Wednesday, December 17, 2014

I turn to paths that lead home

That feeling you get when you walk into the cinema to watch the last cinematographic stretch of Middle-earth greatness is a nostalgic one.
The Hobbit: The Battle of the Five Armies is a looong film, much dominated by the battle waged between elves, men, dwarves, goblins and wargs. Trust Peter Jackson to transform a couple of chapters into ~2.5 hours!

Cinematically speaking, the graphics were stunning. 3D HFR is still tough to adjust to, but Smaug swooping into Lake-town was quite the visual experience. Not to mention the choreography for all the battles. Could a chunk of the fighting have been cut out? Certainly, although I must say that Legolas's showdown with the goblin nearly tops his slaying of the Oliphaunt.

In many ways, The Hobbit movies have been much swayed by their marriage and persistent homage to the LoTR trilogy. After all, there are irresistible scenes in this film that only seem to serve the purpose of channeling LoTR:
1) The part where Legolas goes off to seek "Strider" (hence LoTR!!)
2) The final scene that takes us right back to the start of The Fellowship
3) Bilbo with Thorin in his final moments, a scene that poignantly recalls Aragorn and Boromir's mybrothermycaptainmyking scene
4) Galadriel unleashing her full power
5) Alfred is basically Wormtongue

Yet I think this is Jackson's way of ensuring that the film remains quintessentially 'LoTR' to Tolkienites. Most LoTR perceptions have been indelibly defined by the film trilogy.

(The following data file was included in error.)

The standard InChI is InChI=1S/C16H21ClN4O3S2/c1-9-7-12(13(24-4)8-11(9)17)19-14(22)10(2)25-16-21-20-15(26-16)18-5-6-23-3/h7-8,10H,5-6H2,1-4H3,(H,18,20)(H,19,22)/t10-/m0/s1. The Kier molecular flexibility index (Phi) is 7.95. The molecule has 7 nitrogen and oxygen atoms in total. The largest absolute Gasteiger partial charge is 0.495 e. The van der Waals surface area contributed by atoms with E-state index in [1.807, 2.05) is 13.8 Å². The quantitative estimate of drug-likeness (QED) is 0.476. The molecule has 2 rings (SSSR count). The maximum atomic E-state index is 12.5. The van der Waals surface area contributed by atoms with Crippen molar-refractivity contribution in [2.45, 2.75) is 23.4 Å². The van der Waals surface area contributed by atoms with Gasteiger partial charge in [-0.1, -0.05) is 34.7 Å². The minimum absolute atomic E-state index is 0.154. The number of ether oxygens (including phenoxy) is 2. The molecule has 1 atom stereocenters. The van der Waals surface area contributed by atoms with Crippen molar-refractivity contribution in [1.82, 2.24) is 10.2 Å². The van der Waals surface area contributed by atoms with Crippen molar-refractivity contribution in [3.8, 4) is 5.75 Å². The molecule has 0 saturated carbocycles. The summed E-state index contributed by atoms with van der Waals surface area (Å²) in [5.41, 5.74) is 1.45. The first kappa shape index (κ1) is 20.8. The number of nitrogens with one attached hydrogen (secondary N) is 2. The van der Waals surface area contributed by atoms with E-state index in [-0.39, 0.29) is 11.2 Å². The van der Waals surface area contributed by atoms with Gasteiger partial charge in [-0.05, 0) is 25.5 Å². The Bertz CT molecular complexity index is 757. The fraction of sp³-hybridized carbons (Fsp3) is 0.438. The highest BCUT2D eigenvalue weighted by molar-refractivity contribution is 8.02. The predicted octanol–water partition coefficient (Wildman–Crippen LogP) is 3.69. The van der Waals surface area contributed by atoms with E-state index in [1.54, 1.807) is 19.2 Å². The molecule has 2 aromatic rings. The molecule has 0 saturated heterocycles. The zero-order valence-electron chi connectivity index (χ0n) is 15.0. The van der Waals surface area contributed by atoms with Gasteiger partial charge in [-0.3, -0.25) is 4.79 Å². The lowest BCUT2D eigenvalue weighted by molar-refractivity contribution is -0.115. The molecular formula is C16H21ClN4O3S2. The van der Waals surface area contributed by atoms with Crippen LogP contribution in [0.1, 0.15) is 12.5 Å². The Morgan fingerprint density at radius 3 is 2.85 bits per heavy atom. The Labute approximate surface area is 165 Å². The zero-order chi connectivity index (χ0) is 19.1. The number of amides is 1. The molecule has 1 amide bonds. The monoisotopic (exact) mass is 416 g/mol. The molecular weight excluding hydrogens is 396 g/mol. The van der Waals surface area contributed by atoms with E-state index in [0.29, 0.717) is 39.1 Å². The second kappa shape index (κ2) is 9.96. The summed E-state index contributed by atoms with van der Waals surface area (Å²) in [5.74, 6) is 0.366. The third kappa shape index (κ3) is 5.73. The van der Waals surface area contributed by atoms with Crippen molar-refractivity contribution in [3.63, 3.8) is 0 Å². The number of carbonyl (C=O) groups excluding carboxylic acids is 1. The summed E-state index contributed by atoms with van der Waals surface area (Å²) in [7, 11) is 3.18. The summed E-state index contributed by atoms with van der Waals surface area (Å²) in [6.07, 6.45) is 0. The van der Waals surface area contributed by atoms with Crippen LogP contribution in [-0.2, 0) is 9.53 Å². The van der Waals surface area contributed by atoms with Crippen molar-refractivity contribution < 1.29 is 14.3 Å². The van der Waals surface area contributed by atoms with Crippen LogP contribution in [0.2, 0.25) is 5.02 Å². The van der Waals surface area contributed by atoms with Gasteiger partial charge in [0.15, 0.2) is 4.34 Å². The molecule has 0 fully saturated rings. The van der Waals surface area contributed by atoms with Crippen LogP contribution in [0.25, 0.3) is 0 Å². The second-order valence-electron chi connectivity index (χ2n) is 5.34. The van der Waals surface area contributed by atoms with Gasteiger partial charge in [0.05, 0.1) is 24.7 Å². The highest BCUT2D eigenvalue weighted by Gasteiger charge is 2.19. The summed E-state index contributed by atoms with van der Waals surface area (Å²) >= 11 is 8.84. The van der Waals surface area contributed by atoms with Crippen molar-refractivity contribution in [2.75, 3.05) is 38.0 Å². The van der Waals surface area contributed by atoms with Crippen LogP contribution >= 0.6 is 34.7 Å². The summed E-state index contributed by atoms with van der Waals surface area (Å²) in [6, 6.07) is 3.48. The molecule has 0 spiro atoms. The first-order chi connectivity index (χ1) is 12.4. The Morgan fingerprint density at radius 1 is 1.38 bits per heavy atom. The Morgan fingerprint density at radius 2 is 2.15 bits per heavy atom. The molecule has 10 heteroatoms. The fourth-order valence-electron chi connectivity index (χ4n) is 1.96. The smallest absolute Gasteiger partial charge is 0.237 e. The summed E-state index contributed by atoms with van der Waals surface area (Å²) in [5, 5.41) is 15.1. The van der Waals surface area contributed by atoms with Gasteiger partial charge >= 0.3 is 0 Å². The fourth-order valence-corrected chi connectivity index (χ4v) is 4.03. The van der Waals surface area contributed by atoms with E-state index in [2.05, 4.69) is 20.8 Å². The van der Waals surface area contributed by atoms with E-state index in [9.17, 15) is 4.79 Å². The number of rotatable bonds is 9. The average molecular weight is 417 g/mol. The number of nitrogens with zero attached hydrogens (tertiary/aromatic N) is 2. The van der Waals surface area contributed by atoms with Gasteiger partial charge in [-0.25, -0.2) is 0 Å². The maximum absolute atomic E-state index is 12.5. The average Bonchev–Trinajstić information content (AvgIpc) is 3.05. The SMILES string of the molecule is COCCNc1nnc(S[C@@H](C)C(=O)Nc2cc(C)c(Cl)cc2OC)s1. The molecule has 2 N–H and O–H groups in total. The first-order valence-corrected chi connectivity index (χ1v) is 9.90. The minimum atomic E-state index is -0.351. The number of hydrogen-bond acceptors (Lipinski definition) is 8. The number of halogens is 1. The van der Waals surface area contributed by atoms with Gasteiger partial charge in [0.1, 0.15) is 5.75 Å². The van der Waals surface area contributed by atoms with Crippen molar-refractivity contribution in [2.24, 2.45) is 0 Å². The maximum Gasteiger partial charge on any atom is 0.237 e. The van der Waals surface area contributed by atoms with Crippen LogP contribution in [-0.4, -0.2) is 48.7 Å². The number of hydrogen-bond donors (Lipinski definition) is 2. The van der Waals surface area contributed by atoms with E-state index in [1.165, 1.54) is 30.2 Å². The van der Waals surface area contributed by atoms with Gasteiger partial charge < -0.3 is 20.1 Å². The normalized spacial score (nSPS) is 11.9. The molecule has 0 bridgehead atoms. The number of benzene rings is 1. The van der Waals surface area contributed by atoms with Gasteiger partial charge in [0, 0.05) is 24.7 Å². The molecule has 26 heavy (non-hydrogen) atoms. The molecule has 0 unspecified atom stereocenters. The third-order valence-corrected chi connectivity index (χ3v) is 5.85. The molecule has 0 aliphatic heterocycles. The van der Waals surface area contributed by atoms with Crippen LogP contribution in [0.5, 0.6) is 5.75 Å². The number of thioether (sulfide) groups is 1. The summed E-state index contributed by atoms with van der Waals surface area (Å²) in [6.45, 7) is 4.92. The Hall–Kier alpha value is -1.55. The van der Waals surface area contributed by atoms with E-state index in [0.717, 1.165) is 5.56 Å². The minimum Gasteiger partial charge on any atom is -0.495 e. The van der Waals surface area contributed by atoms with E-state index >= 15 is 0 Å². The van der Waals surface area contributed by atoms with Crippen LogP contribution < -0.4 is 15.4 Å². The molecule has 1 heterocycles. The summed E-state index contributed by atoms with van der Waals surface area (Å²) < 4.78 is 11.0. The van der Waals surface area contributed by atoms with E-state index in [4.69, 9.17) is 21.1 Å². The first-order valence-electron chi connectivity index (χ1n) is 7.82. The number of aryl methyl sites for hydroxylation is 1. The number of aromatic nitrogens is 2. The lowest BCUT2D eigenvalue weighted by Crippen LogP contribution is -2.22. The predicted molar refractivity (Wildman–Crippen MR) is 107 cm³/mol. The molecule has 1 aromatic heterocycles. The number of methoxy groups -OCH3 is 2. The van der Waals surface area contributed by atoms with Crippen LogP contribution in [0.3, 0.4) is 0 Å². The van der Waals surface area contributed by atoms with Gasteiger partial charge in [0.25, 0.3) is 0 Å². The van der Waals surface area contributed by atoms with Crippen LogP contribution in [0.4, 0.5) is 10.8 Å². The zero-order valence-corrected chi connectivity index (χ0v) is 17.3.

Hobbit-LoTR comparisons aside, however, The Battle of the Five Armies does further engage its audience with deeper elements of Middle-earth that LoTR hadn't exposed as thoroughly (and no, I am not just referring to how Legolas is finally thrust into an arrow-less situation).

What love means to elves, notably, is explored throughout the movie. Early on, Tauriel struggles with her feelings for Kili because acknowledging them would be a betrayal to her kin. Legolas supposedly loves Tauriel, but speaks to her like a soldier; why is he so icy? Perhaps, as is hinted towards the end of the film, it is because of his mother's death. Thranduil, whom Tauriel accuses of having no heart, seems to be the epitome of the heartless, cold-blooded, unfeeling, immortal elf. Yet he later tells Tauriel that she feels heartbreak after Kili's death because her love for him "was real" just as he himself still mourns his wife.

In this movie (and relevant chapters of the book), we also see in Thorin a King Lear-esque character, someone who admits that he was "too blind to see" under the shadow of 'Dragon sickness' - the autocracy and unreasonableness that overcomes one who lusts after gold and prestige. Indeed, the Arkenstone is Thorin's ring; it seduces and manipulates him.

The one most immune to dragon sickness, and bravest to try and put a cork on the battle, is naturally Bilbo. Thorin's last words to him are,

"If more people valued home above gold, this world would be a merrier place."

The hobbit mentality encapsulated in Thorin's words is what has captured LoTR fans for centuries - the homeliness and warmth of the Shire and indeed of home. Bilbo doesn't say much in the movie (mostly just wrinkles his nose endearingly) but whenever he pipes up, we love it. Just as Galadriel is the Lady of Light, Bilbo is the pure token of home in The Hobbit. No matter how far one will bash these three Hobbit movies, there is no doubt that they all share that familiar, quintessentially Tolkien echo of home.

As Billy Boyd sings the end credits of the film, we know that it is not only Bilbo who is bidding "a very fond farewell" to the company, but also the LoTR crew who is bidding adieu to their Middle-earth cinematic journey. Yet I don't think anybody will be saying farewell to the LoTR legacy anytime soon. The mark it has left on literature and film will and should inspire generations of readers, writers and dreamers to come.